Science is a comfort in the face of theories about eating oranges and garlic
It is understandable that people are scared but abide by the advice given by reputable bodies such as the World Health Organisation
As the Covid-19 coronavirus continues its devastating progress, I lack the scientific knowledge to be able to make predictions as to the extent of its impact. I leave that to the experts, though it is already obvious that at a global level there has been nothing like it in our lifetimes.
Instead, I have been looking back at another devastating illness, the plague known as the ‘Black Death’ in the mid-14th Century, a pandemic which may have affected as much as a half of the world’s population. Today, medical knowledge is much more advanced and a similar death toll seems, I hope, inconceivable. Knowledge about simple hygiene or self-distancing, coupled with the ability of governments to swing into action to limit the spread of Covid-19, offer us hope in these dark days. Our own government’s actions have been timely and measured.
Beyond the crazy theories about the origins of the disease and alleged cures, however, there are also a variety of other more disturbing ideas which are gaining credence
One similarity between the 14th Century and today, however, is the way in which unlikely explanations about the cause of the plague and odd ideas about cures and remedies gained credence.
By the mid-14th Century, the advances in medical knowledge, once led by great scientists like Ibn Sina and Al Razi, had stagnated. One suggested cause of the plague came from the medical faculty at the University of Paris which put forward the view that a conjunction of three planets in 1345 had caused a ‘great pestilence in the air.’
It was possible to avoid being infected by the plague, some argued, by not eating fruit or by avoiding ‘bad thoughts'. Some medical practitioners believed that foul smells would drive the pestilence away. And, in a forerunner of today’s ‘fake news’, a rumour spread in Europe that the whole of the population of India had been wiped out.
We can – and do – laugh at those ideas today.
There are still, though, some dangerous ideas about Covid-19 being promoted on social media and other forms of mass media that are misleading the credulous and ill-informed. In Malaysia, I hear, a popular ‘theory’ was that mandarin oranges were spreading the virus, until the government launched a campaign to stamp it out. Another ‘theory’ that gained some popularity until it was debunked was that fortune cookies spread the disease.
A collection of odd and bizarre claims have been made about alleged ‘cures’, including drinking warm water or eating garlic, ice-cream and hot soup. All are simply bunkum, but perhaps not as dangerous as the claim that drinking bleach is effective as a cure. Not only is that untrue, but drinking bleach itself can kill.
It is perfectly understandable that people are concerned, even scared. The best way to proceed, though, is to listen to and to abide by the advice given by reputable bodies such as the World Health Organisation, which has itself praised the steps being taken here in the UAE. Taking steps to avoid infection, such as social distancing, regular washing of hands and so on is the best advice.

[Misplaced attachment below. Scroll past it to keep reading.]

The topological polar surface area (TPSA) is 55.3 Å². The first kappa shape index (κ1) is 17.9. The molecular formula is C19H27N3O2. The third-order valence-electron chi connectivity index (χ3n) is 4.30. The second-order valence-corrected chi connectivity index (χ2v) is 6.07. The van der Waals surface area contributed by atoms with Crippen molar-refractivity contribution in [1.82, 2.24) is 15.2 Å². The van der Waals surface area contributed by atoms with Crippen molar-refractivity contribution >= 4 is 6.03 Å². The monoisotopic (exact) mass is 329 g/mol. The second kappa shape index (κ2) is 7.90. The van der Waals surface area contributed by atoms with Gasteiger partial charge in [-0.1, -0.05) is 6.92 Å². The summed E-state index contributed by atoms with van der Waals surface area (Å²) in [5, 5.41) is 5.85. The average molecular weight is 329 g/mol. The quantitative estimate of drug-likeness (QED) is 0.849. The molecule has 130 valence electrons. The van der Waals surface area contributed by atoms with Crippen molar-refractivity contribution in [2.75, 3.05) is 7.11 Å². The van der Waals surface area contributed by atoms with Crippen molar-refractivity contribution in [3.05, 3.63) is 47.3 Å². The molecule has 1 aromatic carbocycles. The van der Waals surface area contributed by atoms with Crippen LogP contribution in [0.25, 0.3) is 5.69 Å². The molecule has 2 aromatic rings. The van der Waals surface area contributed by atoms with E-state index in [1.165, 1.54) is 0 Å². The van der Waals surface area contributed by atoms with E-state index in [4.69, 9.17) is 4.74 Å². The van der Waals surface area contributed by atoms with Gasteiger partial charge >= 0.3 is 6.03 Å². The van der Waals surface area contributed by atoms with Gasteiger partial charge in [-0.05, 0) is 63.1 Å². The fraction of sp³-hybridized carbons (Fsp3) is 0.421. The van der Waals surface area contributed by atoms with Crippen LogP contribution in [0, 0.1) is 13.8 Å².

Beyond the crazy theories about the origins of the disease and alleged cures, however, there are also a variety of other more disturbing ideas which are gaining credence. These are the conspiracy theories that have absolutely nothing to do with science and everything to do with the pointing of fingers.
A few days ago, a friend of mine stated, with absolute confidence, that '95 per cent of Americans’ believe that the virus was created by the US as a weapon to attack others. While I am generally, I would claim, fairly mild-mannered, I exploded, ranting for several minutes to my unfortunate listener about stupidity, foolishness and ignorance. The science, I yelled, was quite clear.
It is no secret that bacterial illnesses and viruses are the subject of research by numerous governments and that some have been examined for their potential as weapons. That is horrific. But medical science has clearly shown that Covid-19 is a zoonotic illness, one which began in animals and spread to human beings.
Nearly 700 years on from the Black Death, with all of the advances in science and education that have taken place, why do people still give credence to crazy ideas about mandarin oranges? More seriously, perhaps, how can apparently sensible people listen to, and believe, ludicrous theories about malign people when the scientific studies are absolutely clear?
Sometimes, I must confess, I have fleeting moments of despair about conspiracy theories that fly in the face of solid science. And then, taking a deep breath, I recognise that it is only through that science can governments, and individuals, tackle the threat that all of us now face.
A fortnight ago, in my last column, I argued that we should keep calm and carry on. Rely on trusted sources of information and science, not on ill-informed speculation, take sensible precautions and make the appropriate changes to our lifestyle. I see no reason to change that view today, but will continue to call out ludicrous ideas whenever I encounter them.
Peter Hellyer is a consultant specialising in the UAE's history and culture
Updated: March 25, 2020 11:05 AM